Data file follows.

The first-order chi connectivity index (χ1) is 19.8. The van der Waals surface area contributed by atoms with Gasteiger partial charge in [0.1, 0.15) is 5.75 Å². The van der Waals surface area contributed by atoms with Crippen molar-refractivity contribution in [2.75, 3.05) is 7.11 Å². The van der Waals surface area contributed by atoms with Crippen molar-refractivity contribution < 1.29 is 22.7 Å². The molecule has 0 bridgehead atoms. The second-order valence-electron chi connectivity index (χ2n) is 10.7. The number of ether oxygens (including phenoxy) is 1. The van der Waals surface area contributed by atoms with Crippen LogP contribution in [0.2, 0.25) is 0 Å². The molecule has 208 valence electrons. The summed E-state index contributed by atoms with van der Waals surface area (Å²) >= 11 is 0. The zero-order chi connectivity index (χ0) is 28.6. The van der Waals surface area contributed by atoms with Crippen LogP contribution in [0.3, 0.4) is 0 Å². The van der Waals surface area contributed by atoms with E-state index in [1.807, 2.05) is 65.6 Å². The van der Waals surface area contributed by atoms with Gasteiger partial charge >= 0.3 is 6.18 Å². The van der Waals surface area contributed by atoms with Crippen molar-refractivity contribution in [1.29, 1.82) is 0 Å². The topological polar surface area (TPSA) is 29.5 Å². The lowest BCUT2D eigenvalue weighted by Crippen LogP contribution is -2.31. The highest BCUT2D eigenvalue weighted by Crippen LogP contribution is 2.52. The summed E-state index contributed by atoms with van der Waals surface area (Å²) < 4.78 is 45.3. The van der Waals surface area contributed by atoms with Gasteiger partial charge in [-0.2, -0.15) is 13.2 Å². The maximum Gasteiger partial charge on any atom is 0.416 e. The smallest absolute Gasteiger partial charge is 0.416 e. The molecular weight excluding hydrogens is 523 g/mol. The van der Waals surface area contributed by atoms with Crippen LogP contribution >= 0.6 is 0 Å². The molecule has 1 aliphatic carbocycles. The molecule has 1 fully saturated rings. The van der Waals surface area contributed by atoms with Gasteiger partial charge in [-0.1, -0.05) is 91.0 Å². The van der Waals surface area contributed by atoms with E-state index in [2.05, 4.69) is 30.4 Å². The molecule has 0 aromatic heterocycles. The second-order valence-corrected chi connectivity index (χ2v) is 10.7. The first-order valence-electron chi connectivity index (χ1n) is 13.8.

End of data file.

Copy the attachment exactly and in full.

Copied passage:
The first-order chi connectivity index (χ1) is 19.8. The van der Waals surface area contributed by atoms with Gasteiger partial charge in [0.1, 0.15) is 5.75 Å². The van der Waals surface area contributed by atoms with Crippen molar-refractivity contribution in [2.75, 3.05) is 7.11 Å². The van der Waals surface area contributed by atoms with Crippen molar-refractivity contribution < 1.29 is 22.7 Å². The molecule has 0 bridgehead atoms. The second-order valence-electron chi connectivity index (χ2n) is 10.7. The number of ether oxygens (including phenoxy) is 1. The van der Waals surface area contributed by atoms with Crippen LogP contribution in [0.2, 0.25) is 0 Å². The molecule has 208 valence electrons. The summed E-state index contributed by atoms with van der Waals surface area (Å²) >= 11 is 0. The zero-order chi connectivity index (χ0) is 28.6. The van der Waals surface area contributed by atoms with Crippen LogP contribution in [0.3, 0.4) is 0 Å². The van der Waals surface area contributed by atoms with E-state index in [1.807, 2.05) is 65.6 Å². The van der Waals surface area contributed by atoms with Gasteiger partial charge >= 0.3 is 6.18 Å². The van der Waals surface area contributed by atoms with Crippen molar-refractivity contribution in [1.29, 1.82) is 0 Å². The topological polar surface area (TPSA) is 29.5 Å². The lowest BCUT2D eigenvalue weighted by Crippen LogP contribution is -2.31. The highest BCUT2D eigenvalue weighted by Crippen LogP contribution is 2.52. The summed E-state index contributed by atoms with van der Waals surface area (Å²) < 4.78 is 45.3. The van der Waals surface area contributed by atoms with Gasteiger partial charge in [-0.2, -0.15) is 13.2 Å². The maximum Gasteiger partial charge on any atom is 0.416 e. The smallest absolute Gasteiger partial charge is 0.416 e. The molecular weight excluding hydrogens is 523 g/mol. The van der Waals surface area contributed by atoms with Crippen LogP contribution >= 0.6 is 0 Å². The molecule has 1 aliphatic carbocycles. The molecule has 1 fully saturated rings. The van der Waals surface area contributed by atoms with Gasteiger partial charge in [-0.1, -0.05) is 91.0 Å². The van der Waals surface area contributed by atoms with E-state index in [2.05, 4.69) is 30.4 Å². The molecule has 0 aromatic heterocycles. The second-order valence-corrected chi connectivity index (χ2v) is 10.7. The first-order valence-electron chi connectivity index (χ1n) is 13.8.